Why Fair Value For The S&P 500 Is Not 440

Barry Ritholtz, market veteran and blogger over at The Big Picture postulated today that fair value for the S&P 500 might be 440. He got there by taking trailing 12 month GAAP earnings of $28.75 and applying a 15 P/E ratio to them.

Personally, I expect more from Barry given how strong much of his market and economic analysis has been over the years, but there are glaring flaws in this valuation methodology. First, I don’t know very many market strategists who believe fair value on the S&P 500 should be based on the earnings produced by the index’s components in the depths of a deep recession. Most people agree that fair value should be based on an estimate of normalized earnings, not trough (or near-trough) profit levels.

Imagine you owned a Burlington Coat Factory retail store. You are ready to retire and have a business person interested in buying your store. What would your reaction be if this person took your store’s profit for the month of June, multiplied it by 12, and based his offer price on that level of projected annual profits. Clearly that figure does not give an accurate representation of how much money your store earns in a year because June is probably one of your worst months of the year for selling coats!

The same flaw exists in valuing the stock market based on current earnings. Doing so implies that earnings today represent a typical economic climate, which is clearly not the case.

The second issue with Barry’s analysis is the use of “as-reported” GAAP earnings. The reason GAAP earnings have fallen so fast is that they include non-cash charges such as asset impairments. It is common these days for companies to report cash earnings of $1 billion but a GAAP loss of $5 billion due to a $6 billion asset impairment charge. In such a case GAAP earnings (which include the non-cash charge) are understated by a whopping $6 billion. Why should asset impairments be excluded? A stock’s value is based on the present value of future free cash flow. Since cash flow is what matters to investors when valuing the market and specific stocks, non-cash accounting adjustments (such as asset impairments) don’t really play a role in fair value estimations.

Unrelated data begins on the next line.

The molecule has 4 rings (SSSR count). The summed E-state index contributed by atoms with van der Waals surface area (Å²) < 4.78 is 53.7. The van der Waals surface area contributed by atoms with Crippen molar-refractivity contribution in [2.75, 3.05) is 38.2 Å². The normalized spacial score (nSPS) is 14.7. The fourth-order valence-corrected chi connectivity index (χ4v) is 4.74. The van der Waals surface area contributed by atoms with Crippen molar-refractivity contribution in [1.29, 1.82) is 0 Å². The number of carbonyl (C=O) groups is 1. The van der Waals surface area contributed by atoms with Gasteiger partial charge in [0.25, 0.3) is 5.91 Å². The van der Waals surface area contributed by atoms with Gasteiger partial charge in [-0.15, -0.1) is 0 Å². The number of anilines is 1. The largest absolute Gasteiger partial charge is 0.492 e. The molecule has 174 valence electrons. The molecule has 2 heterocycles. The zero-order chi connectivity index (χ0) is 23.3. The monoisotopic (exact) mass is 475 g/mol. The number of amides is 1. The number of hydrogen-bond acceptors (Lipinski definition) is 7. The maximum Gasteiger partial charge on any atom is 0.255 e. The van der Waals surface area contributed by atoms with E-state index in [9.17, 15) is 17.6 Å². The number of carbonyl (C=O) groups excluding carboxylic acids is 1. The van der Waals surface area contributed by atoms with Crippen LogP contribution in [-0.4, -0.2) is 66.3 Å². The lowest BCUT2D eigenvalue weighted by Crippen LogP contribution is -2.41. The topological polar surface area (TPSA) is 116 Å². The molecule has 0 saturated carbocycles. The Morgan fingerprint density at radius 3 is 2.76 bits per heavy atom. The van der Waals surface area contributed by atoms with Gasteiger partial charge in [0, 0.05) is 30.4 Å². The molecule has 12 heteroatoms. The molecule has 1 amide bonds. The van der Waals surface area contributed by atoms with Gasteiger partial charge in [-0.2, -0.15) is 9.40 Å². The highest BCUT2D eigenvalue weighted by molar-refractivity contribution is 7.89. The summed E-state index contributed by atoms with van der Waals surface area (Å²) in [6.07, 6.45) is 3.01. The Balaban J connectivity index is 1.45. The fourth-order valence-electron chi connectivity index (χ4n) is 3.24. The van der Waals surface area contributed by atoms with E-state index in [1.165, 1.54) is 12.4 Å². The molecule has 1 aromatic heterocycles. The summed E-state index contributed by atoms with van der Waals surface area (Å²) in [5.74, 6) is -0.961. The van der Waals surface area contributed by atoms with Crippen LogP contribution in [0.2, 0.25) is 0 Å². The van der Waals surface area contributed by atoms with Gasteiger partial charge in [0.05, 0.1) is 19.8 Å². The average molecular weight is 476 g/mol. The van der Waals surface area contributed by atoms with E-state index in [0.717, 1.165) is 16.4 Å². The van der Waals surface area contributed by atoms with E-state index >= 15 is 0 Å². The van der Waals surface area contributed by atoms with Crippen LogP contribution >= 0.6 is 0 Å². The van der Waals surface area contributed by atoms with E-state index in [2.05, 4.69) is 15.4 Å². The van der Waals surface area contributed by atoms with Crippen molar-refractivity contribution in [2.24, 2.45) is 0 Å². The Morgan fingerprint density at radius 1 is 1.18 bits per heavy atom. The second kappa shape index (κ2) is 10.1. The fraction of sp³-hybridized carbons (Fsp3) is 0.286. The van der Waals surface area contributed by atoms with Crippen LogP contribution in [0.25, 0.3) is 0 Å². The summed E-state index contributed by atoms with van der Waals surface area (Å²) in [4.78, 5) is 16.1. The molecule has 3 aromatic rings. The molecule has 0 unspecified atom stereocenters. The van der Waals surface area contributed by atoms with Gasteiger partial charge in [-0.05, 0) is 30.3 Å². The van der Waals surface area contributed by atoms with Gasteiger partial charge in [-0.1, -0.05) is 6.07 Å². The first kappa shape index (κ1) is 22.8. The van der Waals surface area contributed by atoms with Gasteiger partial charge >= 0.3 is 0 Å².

The interesting thing is that you don’t have to take my word for it on this topic if you don’t want to. The very fact that the market is trading about 50% below its all-time high and yet still trades at 29 times trailing GAAP earnings (S&P 500 at 834 divided by 28.75) is excellent evidence that using GAAP earnings during a recession will not result in an accurate estimate of fair value in the eyes of most investors.

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12 Thoughts on “Why Fair Value For The S&P 500 Is Not 440

  1. Adamchik on February 13, 2009 at 12:00 PM said:

    “[U]sing GAAP earnings during a recession will not result in an accurate estimate of fair value in the eyes of most investors.”

    Unless that is where the market goes ….

    Perhaps with the destruction of financial services earnings, the S&P will look much less attractive going forward, the more that people consider it. Maybe we are just in the slow painful process of reverting to historical norms, when valuations were much lower:


    This is probably not an average recession, but a rare system-wide redirection. I am not sure how to account for that in most any model.

  2. Coming up with a “fair value” of anything is an absolute waste of time. The only thing relevant is what the last price was, what you’re willing to pay and what someone is willing to accept. Arguing about “fair value” is like arguing about how many angels fit on the head of a pin.

  3. Chad, All your crappy valuations made google at 50x earnings look like a good buy. Now you want us to believe the same valuations that RATIONALISED the outrageous prices of the bubble should now be used to argue for fair value, or better-than-fair value?

    Give me a break.

    The very fact that the market is trading about 50% below its all-time high and yet still trades at 29 times trailing GAAP earnings IS NOT AT ALL excellent evidence that using GAAP earnings during a recession will not result in an accurate estimate of fair value.